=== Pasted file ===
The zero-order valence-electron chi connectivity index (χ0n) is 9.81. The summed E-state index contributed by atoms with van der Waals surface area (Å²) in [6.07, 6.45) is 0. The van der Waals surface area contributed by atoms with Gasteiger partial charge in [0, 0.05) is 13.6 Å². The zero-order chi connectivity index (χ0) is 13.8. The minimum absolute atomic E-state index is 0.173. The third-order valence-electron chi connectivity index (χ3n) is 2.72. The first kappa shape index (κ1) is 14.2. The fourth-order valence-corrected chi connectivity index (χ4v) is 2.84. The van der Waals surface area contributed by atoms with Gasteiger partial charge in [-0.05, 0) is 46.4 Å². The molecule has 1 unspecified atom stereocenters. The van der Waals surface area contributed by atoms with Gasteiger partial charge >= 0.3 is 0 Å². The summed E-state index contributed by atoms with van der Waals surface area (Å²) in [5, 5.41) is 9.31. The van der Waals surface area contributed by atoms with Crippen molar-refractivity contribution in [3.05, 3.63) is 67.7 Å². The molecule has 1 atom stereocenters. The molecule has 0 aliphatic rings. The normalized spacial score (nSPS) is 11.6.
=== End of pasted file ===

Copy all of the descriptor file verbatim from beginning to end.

The zero-order valence-electron chi connectivity index (χ0n) is 9.81. The summed E-state index contributed by atoms with van der Waals surface area (Å²) in [6.07, 6.45) is 0. The van der Waals surface area contributed by atoms with Gasteiger partial charge in [0, 0.05) is 13.6 Å². The zero-order chi connectivity index (χ0) is 13.8. The minimum absolute atomic E-state index is 0.173. The third-order valence-electron chi connectivity index (χ3n) is 2.72. The first kappa shape index (κ1) is 14.2. The fourth-order valence-corrected chi connectivity index (χ4v) is 2.84. The van der Waals surface area contributed by atoms with Gasteiger partial charge in [-0.05, 0) is 46.4 Å². The molecule has 1 unspecified atom stereocenters. The van der Waals surface area contributed by atoms with Gasteiger partial charge >= 0.3 is 0 Å². The summed E-state index contributed by atoms with van der Waals surface area (Å²) in [5, 5.41) is 9.31. The van der Waals surface area contributed by atoms with Crippen molar-refractivity contribution in [3.05, 3.63) is 67.7 Å². The molecule has 1 atom stereocenters. The molecule has 0 aliphatic rings. The normalized spacial score (nSPS) is 11.6.